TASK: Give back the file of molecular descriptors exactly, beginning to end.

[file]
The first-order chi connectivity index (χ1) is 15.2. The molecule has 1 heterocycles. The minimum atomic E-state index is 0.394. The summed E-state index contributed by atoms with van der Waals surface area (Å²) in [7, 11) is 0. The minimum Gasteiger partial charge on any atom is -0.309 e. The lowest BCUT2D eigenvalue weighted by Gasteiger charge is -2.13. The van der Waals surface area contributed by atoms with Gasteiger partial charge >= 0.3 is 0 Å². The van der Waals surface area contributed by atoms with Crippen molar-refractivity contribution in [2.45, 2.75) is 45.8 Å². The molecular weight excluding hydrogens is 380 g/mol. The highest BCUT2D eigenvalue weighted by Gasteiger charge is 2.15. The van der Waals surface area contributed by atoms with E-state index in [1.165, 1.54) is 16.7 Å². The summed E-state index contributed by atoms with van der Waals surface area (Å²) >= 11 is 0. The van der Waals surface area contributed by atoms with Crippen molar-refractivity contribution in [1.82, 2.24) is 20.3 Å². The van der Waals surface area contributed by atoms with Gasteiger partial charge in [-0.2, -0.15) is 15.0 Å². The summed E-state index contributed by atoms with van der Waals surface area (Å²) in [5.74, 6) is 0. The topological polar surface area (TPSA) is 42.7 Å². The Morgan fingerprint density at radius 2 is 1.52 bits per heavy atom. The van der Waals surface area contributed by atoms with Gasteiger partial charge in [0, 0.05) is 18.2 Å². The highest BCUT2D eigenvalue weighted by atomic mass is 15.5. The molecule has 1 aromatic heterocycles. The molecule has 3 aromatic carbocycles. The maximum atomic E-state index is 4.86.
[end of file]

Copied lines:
The first-order chi connectivity index (χ1) is 15.2. The molecule has 1 heterocycles. The minimum atomic E-state index is 0.394. The summed E-state index contributed by atoms with van der Waals surface area (Å²) in [7, 11) is 0. The minimum Gasteiger partial charge on any atom is -0.309 e. The lowest BCUT2D eigenvalue weighted by Gasteiger charge is -2.13. The van der Waals surface area contributed by atoms with Gasteiger partial charge >= 0.3 is 0 Å². The van der Waals surface area contributed by atoms with Crippen molar-refractivity contribution in [2.45, 2.75) is 45.8 Å². The molecular weight excluding hydrogens is 380 g/mol. The highest BCUT2D eigenvalue weighted by Gasteiger charge is 2.15. The van der Waals surface area contributed by atoms with E-state index in [1.165, 1.54) is 16.7 Å². The summed E-state index contributed by atoms with van der Waals surface area (Å²) >= 11 is 0. The van der Waals surface area contributed by atoms with Crippen molar-refractivity contribution in [1.82, 2.24) is 20.3 Å². The van der Waals surface area contributed by atoms with Gasteiger partial charge in [-0.2, -0.15) is 15.0 Å². The summed E-state index contributed by atoms with van der Waals surface area (Å²) in [5.74, 6) is 0. The topological polar surface area (TPSA) is 42.7 Å². The Morgan fingerprint density at radius 2 is 1.52 bits per heavy atom. The van der Waals surface area contributed by atoms with Gasteiger partial charge in [0, 0.05) is 18.2 Å². The highest BCUT2D eigenvalue weighted by atomic mass is 15.5. The molecule has 1 aromatic heterocycles. The molecule has 3 aromatic carbocycles. The maximum atomic E-state index is 4.86.